Harmonized Unit Costs for Health and Social Care Services Based on the PECUNIA Tools: The Example of Austria


Mayer S1, Fischer C1, Konnopka A2, Brodszky V3, Evers S4, Hakkaart-van Roijen L5, Salvador-Carulla L6, Park AL7, Hollingworth W8, Simon J1
1Medical University of Vienna, Vienna, Austria, 2University Medical Center Hamburg-Eppendorf, Hamburg, Germany, 3Corvinus University of Budapest, Department of Health Economics, Budapest, PE, Hungary, 4Maastricht University / Trimbos Institute, Maastricht / Utrecht, Netherlands, 5Erasmus University Rotterdam, Rotterdam, Netherlands, 6ANU College of Health and Medicine, Australian National University, Sydney, NSW, Australia, 7London School of Economics and Political Science, London, UK, 8University of Bristol, Bristol, UK

Presentation Documents

OBJECTIVES: Previous research has shown that depending on the methodology applied in the unit cost development, staggering differences in unit costs may arise. In light of this, the EU-funded H2020 ProgrammE in Costing, resource use measurement and outcome valuation for Use in multi-sectoral National and International health economic evaluAtions (PECUNIA; grant agreement No 779292) aims to i.a. harmonize the cross-sectoral and cross-country unit cost development and calculate standardized unit costs for selected services in several countries.

METHODS: Using the developed PECUNIA unit cost calculator templates for services, drawing on national-level secondary data and matching harmonized units of analysis derived from previous PECUNIA research, unit costs for five core health and social care services were calculated for Austria: general practitioner (GP), dental care, nursing home, health-related day-care center, help-line. DESDE (Description and Evaluation of Services and Directories in Europe) codes were tentatively assigned to the services based on published sources. Unit costs were calculated in Euro for year 2019.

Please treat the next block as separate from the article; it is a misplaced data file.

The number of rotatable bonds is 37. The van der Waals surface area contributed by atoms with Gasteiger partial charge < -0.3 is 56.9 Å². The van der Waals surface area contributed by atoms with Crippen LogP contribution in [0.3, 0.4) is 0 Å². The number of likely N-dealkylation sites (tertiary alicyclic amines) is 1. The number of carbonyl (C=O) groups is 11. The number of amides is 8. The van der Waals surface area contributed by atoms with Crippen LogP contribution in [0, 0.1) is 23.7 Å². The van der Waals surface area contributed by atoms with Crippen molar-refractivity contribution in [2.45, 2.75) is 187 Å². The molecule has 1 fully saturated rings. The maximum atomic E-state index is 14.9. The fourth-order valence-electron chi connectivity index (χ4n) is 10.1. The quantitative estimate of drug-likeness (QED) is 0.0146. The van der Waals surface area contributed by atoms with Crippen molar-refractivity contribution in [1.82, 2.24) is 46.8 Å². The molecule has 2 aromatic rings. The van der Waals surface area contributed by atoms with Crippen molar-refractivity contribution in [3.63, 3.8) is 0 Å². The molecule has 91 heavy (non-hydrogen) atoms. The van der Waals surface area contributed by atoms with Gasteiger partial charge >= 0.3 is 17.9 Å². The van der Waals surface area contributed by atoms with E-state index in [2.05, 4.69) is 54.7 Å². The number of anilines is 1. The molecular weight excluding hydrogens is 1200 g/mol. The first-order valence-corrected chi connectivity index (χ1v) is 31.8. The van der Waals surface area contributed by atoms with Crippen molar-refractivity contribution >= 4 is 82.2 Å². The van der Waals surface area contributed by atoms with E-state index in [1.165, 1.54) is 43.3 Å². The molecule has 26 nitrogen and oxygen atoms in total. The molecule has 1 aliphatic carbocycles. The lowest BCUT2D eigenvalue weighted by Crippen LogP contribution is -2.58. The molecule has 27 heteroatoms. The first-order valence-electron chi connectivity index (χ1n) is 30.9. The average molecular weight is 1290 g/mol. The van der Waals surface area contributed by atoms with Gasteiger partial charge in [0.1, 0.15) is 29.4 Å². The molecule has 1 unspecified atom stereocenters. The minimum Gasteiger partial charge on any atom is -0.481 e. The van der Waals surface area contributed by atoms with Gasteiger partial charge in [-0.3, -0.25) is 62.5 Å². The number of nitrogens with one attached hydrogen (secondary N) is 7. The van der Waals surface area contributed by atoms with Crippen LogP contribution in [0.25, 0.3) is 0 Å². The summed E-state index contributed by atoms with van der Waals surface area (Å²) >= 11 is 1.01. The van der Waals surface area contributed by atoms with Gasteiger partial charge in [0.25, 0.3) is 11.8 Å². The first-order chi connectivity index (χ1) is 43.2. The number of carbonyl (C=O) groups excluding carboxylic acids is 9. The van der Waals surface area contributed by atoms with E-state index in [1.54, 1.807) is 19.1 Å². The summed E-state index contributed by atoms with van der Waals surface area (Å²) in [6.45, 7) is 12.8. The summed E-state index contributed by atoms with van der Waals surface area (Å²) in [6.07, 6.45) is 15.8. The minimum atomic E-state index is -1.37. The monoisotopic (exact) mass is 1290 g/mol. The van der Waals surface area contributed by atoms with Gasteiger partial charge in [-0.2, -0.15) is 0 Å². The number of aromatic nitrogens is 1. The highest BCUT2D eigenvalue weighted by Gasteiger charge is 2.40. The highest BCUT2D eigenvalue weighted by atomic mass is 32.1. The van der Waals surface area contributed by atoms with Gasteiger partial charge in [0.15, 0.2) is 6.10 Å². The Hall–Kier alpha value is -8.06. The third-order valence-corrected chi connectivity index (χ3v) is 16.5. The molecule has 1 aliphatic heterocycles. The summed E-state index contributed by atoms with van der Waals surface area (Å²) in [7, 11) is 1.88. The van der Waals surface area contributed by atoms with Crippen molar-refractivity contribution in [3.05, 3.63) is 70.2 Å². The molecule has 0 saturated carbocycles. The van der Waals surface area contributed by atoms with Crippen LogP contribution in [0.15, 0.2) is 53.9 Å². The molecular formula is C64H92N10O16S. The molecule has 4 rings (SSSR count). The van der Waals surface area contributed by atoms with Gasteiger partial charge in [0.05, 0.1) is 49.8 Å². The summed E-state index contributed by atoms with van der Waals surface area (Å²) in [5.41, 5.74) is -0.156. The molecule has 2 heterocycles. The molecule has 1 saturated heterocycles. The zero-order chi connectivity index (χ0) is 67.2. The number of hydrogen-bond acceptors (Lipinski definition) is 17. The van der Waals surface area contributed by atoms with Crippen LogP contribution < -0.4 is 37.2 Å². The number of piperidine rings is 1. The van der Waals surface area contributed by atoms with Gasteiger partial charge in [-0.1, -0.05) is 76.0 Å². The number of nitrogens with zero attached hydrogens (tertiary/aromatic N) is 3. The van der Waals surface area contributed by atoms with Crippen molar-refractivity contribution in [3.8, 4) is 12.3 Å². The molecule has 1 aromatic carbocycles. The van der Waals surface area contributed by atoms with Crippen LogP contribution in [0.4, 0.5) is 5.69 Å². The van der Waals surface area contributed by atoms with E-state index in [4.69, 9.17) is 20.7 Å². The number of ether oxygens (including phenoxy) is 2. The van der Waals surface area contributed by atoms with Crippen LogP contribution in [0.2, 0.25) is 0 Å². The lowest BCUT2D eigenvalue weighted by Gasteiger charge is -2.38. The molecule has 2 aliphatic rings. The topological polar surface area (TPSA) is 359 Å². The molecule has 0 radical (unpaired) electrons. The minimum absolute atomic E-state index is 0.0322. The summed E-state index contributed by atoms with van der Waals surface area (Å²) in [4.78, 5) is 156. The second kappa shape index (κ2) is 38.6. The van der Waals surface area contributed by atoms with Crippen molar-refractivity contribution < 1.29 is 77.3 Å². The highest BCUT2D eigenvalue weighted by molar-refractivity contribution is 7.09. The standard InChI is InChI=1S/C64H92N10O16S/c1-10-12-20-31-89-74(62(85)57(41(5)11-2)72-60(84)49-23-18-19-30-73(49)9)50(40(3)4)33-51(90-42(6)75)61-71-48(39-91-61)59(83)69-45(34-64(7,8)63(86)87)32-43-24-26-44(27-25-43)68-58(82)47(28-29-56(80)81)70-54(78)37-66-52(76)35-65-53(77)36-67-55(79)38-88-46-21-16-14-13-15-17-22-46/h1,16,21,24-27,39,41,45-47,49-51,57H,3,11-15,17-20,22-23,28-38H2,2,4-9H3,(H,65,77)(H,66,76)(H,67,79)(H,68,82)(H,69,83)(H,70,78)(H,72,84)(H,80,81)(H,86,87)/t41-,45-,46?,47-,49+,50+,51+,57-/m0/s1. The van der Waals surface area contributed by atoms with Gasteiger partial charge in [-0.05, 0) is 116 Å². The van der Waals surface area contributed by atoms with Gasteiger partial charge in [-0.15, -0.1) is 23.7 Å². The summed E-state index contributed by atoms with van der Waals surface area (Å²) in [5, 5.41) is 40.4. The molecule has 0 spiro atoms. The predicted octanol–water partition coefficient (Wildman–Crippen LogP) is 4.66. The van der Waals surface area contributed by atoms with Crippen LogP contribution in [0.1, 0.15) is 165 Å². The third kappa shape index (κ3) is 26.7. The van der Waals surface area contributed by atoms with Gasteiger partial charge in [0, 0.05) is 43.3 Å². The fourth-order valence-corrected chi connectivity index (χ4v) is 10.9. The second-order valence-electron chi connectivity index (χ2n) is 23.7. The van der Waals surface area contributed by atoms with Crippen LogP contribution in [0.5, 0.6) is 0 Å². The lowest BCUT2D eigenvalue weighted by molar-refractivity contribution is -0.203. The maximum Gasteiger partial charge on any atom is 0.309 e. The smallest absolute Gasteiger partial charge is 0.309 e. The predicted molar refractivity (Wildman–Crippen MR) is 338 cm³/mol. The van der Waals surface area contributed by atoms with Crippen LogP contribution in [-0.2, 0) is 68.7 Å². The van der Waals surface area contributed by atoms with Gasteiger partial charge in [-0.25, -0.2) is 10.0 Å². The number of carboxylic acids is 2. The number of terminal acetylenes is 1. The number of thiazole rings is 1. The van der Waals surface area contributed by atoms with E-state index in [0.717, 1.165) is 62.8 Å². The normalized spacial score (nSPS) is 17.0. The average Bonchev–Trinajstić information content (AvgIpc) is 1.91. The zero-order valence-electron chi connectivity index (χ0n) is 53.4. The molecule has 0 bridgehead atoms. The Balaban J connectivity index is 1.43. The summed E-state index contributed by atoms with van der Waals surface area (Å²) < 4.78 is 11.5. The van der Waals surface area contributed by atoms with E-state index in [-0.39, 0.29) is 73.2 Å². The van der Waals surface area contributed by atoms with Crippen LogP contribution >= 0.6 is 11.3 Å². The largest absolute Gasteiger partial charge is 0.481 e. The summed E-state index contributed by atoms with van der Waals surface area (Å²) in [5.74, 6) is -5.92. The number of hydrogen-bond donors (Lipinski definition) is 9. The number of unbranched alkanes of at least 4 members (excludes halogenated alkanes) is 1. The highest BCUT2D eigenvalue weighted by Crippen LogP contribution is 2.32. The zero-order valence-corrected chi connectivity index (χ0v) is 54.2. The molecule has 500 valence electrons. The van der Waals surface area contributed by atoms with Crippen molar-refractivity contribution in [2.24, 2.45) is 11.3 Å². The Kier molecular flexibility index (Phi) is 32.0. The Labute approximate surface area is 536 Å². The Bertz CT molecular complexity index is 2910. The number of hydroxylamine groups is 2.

RESULTS: Unit costs for GP, dental care, nursing home, health-related day-care center and help-line were estimated at EUR 36 (unit of analysis: consultation; DESDE code: SH-NX[ICD-10]O8.1u), EUR 101 (consultation; SH-NX[K00-K14]O8.1u), EUR 75 (night; SS-NX[ICD-10]R8.2), EUR 78 (day; SH-NX[ICD-10]D4.1) and EUR 9 (contact; SH-CX[ICD-10]I1.2.4e), respectively. Where available, estimates for privately-funded estimates were found to be higher than for publicly-funded services by up to 50%.

CONCLUSION: This study is first to develop internationally harmonized unit costs for health and social care services for use in Austrian costing studies. Further external validation of these estimates is foreseen. As one of the main advantages, the assignment of DESDE codes make the unit costs semantically interoperable across countries. Furthermore, the unit costs may be used together with the PECUNIA resource-use measurement (RUM) instrument advancing RUM and cost valuation in future economic evaluations based on two aligned tools.

Conference/Value in Health Info

2020-11, ISPOR Europe 2020, Milan, Italy

Value in Health, Volume 23, Issue S2 (December 2020)




Economic Evaluation, Health Policy & Regulatory, Organizational Practices

Topic Subcategory

Academic & Educational, Cost-comparison, Effectiveness, Utility, Benefit Analysis, Insurance Systems & National Health Care


No Specific Disease

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